UAE's new national rugby team coach is excited about potential the youth in the Middle East have following the New Zealander's stints with Arabian Gulf and Iran.
Marsters eager to 'get stuck in' as UAE rugby coach
DUBAI // Much has changed in the two and a half years it has been since Wayne Marsters officially stepped down from his role as the head coach of the Arabian Gulf union.
Back at the start of 2009, the New Zealander handed in his notice because of the uncertain future everyone involved in representative rugby in the region felt, due to the impending restructuring of the game here.
On his way out, he recommended the new administrators of the game employ a director of rugby to oversee a new, revamped development programme here.
In his typically amenable fashion, he said he would be happy to assist the new man in any way he could.
It is funny how things work out. After a stint coaching the Dubai Exiles and then a year abroad as the technical director of rugby in Iran, he is back in a position, that of UAE rugby manager, which will be crucial to advancing the game here, just as he proposed back then.
In his new role, he will facilitate the arrival of a new rugby supremo, as the Rugby Association is currently casting its net for a rugby performance manager.
"It is good to be back," Marsters said on his return this week. "We have some tough, tough challenges before the year's end, but I'm just keen to roll my sleeves up and get stuck in."
The landscape of the game has shifted since the Arabian Gulf metamorphosed into the UAE at the turn of this year.
The changing face is most marked in the make-up of the players. When Marsters oversaw the regional team's maiden Asian Five Nations campaign in 2008, there were no Arabic players in the senior squad. The only Emiratis who played at all back then were of a social standard, at best.
Now there are already three full Test players who are Emirati, Cyrus Homayoun, Ali Mohammed and Mohanned Shaker, and every UAE squad is supposed to include at least three indigenous players.
Transition rarely runs smooth. However, Marsters is encouraged to believe change can happen, thanks to his experiences in Iran, whose rugby resources were considerably more bare than that of the UAE when he arrived.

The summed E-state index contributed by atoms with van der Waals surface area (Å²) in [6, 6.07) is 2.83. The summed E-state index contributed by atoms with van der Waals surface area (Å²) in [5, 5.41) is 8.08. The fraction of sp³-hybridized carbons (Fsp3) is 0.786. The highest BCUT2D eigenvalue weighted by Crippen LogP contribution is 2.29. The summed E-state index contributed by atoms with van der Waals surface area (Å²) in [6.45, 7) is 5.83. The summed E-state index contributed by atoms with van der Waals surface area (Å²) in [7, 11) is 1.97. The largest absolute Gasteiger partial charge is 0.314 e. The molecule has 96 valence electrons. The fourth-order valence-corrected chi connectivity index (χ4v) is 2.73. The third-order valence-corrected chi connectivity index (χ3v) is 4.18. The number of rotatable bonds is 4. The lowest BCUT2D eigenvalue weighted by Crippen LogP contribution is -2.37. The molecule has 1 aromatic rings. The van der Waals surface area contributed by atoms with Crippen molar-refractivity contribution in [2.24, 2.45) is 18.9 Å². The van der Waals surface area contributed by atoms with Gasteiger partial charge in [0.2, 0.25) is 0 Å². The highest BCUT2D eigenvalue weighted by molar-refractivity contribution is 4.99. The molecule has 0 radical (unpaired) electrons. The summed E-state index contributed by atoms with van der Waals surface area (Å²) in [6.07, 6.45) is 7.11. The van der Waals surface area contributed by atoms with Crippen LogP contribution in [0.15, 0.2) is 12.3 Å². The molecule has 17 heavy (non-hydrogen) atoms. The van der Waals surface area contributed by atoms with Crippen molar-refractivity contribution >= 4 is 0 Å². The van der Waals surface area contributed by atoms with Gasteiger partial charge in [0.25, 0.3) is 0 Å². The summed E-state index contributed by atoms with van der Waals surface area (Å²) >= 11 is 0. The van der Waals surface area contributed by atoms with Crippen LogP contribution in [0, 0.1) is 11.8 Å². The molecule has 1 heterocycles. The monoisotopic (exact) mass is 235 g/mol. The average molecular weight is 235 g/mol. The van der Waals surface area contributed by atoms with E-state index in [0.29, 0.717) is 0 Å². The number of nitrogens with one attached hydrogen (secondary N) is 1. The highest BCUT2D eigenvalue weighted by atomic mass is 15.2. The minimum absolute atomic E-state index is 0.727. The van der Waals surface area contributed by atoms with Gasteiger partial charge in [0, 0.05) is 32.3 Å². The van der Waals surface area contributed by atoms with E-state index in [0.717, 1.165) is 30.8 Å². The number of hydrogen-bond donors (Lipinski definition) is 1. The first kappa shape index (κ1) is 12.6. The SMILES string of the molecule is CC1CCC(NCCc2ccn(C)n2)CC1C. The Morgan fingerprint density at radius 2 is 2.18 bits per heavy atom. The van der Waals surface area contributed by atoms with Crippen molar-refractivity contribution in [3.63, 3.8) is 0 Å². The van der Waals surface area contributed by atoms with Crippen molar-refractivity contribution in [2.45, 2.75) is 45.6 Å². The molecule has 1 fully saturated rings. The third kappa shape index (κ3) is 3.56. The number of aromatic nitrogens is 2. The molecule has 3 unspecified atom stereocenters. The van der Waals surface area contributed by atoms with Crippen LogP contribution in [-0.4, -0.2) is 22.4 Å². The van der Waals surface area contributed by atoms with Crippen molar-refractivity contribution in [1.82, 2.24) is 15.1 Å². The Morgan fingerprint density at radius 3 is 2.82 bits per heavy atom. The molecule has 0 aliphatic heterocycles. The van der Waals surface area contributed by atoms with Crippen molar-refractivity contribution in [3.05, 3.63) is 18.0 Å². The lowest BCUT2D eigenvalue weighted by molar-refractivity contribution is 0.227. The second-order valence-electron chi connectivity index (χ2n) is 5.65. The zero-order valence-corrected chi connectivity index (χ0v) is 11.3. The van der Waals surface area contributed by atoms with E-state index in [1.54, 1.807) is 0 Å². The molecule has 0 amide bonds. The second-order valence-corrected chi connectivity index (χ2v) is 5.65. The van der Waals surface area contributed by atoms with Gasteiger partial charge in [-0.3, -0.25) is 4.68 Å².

"The Iran experience gave me an insight into the huge player potential that there is throughout Asia," said Marsters, who was a personal trainer for Tana Umaga, the All Black great, in one of his former roles in the sport.
"There is 80 per cent of the world's youth in Asia - that is a lot of wingers and props. At the moment about 12 per cent of the world's rugby-playing population are in Asia.
"So now is a great time to raise awareness of rugby and promote the sport in the region - let's not forget the World Cup in Japan 2019 and the 2016 Olympics [in Rio de Janeiro, which will feature rugby sevens for the first time]."
Other than his hiatus in Iran, Marsters has been based in the UAE for the past decade, and he is fondly regarded by his former charges - many of who will come under his guidance again when he takes caretaker charge of the national team.
"I can never remember going to a training session that he was in charge of where we didn't know exactly what we were doing," David Vittes, the Dubai Exiles captain and UAE hooker, said. "Every session was very well structured." Mike Cox-Hill, the UAE captain, also played under Marsters at the Exiles. "It is good to have him back," the second-row forward said.
"He knows the region very well so will already have a good idea of the players and what is required to be successful."